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Monday, June 21, 2010

Quotes Of Note

"We can't solve problems by using the same kind of thinking we used when we created them."
 Albert Einstein

Friday, June 18, 2010

A Small Business & A Smart Marketing Model

This is a great example of how a small business can engage customers. Take a look and see if you can find a way to relate this to your own business!...Bet you can!

Chicago-based custom camera package sales and rental company Zacuto has put forth an interesting marketing model for its business: a slate of original web series programming focused on content creation which highlight the store’s products and resources. According to the “Content” page on the Zacuto website, “Not only do we provide excellent customer service for our customers, but we strive to be a information resource in general. Whether it be current topics of the day we discuss in our FilmFellas webisodes, or testing the newest cameras and providing real world results and experiences through many of our videos.”

Do You Have A Social Media Strategy?

A recent study by  R2integrated took a close look at the differences between the marketers who had a solid social media strategy in place versus those without one.
One major finding was that those who responded that their company had profited or increased revenues using social media were almost twice as likely to have a formal social media strategy.
R2integrated CEO Matt Goddard says, “The data compiled suggests that marketers clearly recognize the need for, and see the potential of, social media, but are still trying to develop models that increase real engagement which then leads to profitability.
The overall study took a close look at the differences between the marketers who had a solid social media strategy in place versus those without one.

Another interesting fact from the study was that the perception of social media differed depending on whether the marketer had a social media strategy in place.  Check out the chart below to see how the two different categories perceived social media overall.

Thursday, June 17, 2010

Useful Research Tools Your Competitors Don’t Know About

Optimizing web content for the keywords and phrases that your prospects actually use to search is standard operating procedure for anyone wanting to draw search traffic.

Every SEO expert will start with this kind of research as the foundation. The problem is that competition of these phrases can be fierce and keeping up with changes and trends is tough.

Smart marketers are digging deeper and deeper into the emerging heap of real time search data and finding golden opportunities to grab trending topics, news, and unique ways to create and optimize blog posts, videos and web pages based on the conversations that are hot and happening right now.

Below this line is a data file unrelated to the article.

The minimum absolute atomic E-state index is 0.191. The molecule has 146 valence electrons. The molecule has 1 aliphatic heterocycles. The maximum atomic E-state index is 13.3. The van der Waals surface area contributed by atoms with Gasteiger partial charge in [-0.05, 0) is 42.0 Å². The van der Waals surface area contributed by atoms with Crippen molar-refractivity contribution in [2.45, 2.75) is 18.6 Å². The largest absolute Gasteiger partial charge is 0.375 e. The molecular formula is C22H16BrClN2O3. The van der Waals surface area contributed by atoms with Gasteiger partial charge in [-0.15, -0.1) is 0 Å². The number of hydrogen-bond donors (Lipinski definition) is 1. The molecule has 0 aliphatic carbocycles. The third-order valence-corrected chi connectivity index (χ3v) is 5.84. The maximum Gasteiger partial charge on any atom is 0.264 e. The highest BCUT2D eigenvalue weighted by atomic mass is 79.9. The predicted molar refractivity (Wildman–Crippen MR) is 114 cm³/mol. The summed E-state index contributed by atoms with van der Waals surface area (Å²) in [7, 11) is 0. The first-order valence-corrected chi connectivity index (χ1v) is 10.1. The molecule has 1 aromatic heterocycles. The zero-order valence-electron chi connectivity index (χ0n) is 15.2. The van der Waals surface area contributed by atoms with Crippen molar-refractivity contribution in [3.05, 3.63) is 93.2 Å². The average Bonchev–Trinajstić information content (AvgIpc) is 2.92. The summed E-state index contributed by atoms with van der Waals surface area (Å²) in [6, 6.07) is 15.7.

Below are five relatively unknown tools that can give you insight and a competitive advantage when it comes to determining the best topics for your new content and how to adjust existing content to rise in the search engines.

1. Topsy – Think of Topsy as a people trend engine for Twitter. Topsy looks at the way people are connected and the conversations they are having with each other all over the web.

2. YouTube Keyword Tool – Most people are familiar with Google’s keyword research and related search tools, but did you know that YouTube (the second largest search engine) has the same tools? By visiting and using these tools you can find some great insights about video topics that are hot and ways to optimize your video content to take advantage of what people are searching for on YouTube.

3. Facebook Posts by Everyone – There aren’t many ways to track what’s going on inside of Facebook (unless you are a large advertiser) but you can use the search function to do searches and get some insight into who is talking about key phrases and how you might join those conversations. Make sure you click on the posts by everyone and not just your friends. You might also consider taking a look at the search tool Kurrently.

4. WordTracker Question Search – WordTracker is the paid keyword research tool of choice for most serious SEO folks, but they also have a number of great free tools. One of my favorites is the question search tool. A growing number of searches are questions posed by folks looking for something. This tool allows you to find search volume for questions related to your key phrases. When trying to determine blog post content, this is a killer place to look. If you can answer the questions people are asking most, you’ll score some big long tail search results.

5. Bing xRank – xRank is focused on capturing what’s hot right now. There are a number of trending monitoring tools, including Google Trends, but Bing’s is a sleeper and returns richer results in my opinion.

Finding ways to mine and monitor the real time conversations and using this data to inform your content is a powerful way to stay on top of what your market is looking for and one step ahead of your competition.

How Important Is Marketing On YouTube?

 Will Richmond/VideoNuze

Want a sense of just how far YouTube has evolved from its scruffy user-generated roots to a premier site for big brand launches? Then head over to now and you'll see huge rotating rich media campaigns running for VISA, with a tie-in for the new Disney/Pixar film Toy Story 3 (opening tomorrow) and for Xbox's new Kinect motion-sensing feature (the "Wii-killer" unveiled earlier this week at E3).

From a brand launch perspective, these are about as big as they get, with huge money and franchises at stake for all of the companies involved, not to mention the positive or negative career impact for the marketers driving the media strategies at these companies. The fact that both are advertising prominently on YouTube says volumes about the site's importance in the online advertising world and its evolution from its UGC start.

It wasn't that long ago when YouTube was derided an un-monetizable jumble of amateurish clips. It's also worth noting that, as best I can tell, neither the Kinect nor VISA/Toy Story 3 campaigns are running on Yahoo, AOL or MSN right now, the traditional online homes for big brand launches. Now imagine when YouTube is available on TVs via Google TV and you get a sense of just how important YouTube is going to be, and how strategic it has become for Google which is trying to expand beyond search ads.